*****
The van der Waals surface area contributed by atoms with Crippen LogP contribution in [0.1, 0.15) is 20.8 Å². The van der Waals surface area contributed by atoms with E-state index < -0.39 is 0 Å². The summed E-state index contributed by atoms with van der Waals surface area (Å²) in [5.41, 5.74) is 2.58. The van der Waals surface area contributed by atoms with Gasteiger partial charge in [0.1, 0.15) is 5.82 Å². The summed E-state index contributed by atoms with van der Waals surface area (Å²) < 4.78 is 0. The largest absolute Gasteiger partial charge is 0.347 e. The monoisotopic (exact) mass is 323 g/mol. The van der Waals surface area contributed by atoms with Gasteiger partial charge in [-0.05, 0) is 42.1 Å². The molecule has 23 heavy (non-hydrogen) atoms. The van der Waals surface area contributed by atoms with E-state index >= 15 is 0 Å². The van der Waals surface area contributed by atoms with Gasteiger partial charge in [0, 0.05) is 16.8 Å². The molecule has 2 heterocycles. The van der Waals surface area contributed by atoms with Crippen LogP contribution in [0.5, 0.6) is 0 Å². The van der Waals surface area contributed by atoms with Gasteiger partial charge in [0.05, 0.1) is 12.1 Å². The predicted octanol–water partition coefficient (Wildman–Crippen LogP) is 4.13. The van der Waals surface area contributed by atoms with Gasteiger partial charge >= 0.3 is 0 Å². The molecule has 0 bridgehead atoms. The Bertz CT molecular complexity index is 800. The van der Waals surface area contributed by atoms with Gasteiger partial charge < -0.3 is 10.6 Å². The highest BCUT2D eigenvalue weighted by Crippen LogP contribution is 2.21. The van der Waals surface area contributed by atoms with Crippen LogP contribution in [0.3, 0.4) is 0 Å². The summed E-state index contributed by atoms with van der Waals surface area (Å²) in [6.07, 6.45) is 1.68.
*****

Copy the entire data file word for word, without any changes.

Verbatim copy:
The van der Waals surface area contributed by atoms with Crippen LogP contribution in [0.1, 0.15) is 20.8 Å². The van der Waals surface area contributed by atoms with E-state index < -0.39 is 0 Å². The summed E-state index contributed by atoms with van der Waals surface area (Å²) in [5.41, 5.74) is 2.58. The van der Waals surface area contributed by atoms with Gasteiger partial charge in [0.1, 0.15) is 5.82 Å². The summed E-state index contributed by atoms with van der Waals surface area (Å²) < 4.78 is 0. The largest absolute Gasteiger partial charge is 0.347 e. The monoisotopic (exact) mass is 323 g/mol. The van der Waals surface area contributed by atoms with Gasteiger partial charge in [-0.05, 0) is 42.1 Å². The molecule has 23 heavy (non-hydrogen) atoms. The van der Waals surface area contributed by atoms with E-state index >= 15 is 0 Å². The van der Waals surface area contributed by atoms with Gasteiger partial charge in [0, 0.05) is 16.8 Å². The molecule has 2 heterocycles. The van der Waals surface area contributed by atoms with Crippen LogP contribution in [0.5, 0.6) is 0 Å². The van der Waals surface area contributed by atoms with Gasteiger partial charge in [0.05, 0.1) is 12.1 Å². The predicted octanol–water partition coefficient (Wildman–Crippen LogP) is 4.13. The van der Waals surface area contributed by atoms with Gasteiger partial charge >= 0.3 is 0 Å². The molecule has 0 bridgehead atoms. The Bertz CT molecular complexity index is 800. The van der Waals surface area contributed by atoms with Gasteiger partial charge < -0.3 is 10.6 Å². The highest BCUT2D eigenvalue weighted by Crippen LogP contribution is 2.21. The van der Waals surface area contributed by atoms with Crippen LogP contribution in [0.3, 0.4) is 0 Å². The summed E-state index contributed by atoms with van der Waals surface area (Å²) in [6.07, 6.45) is 1.68.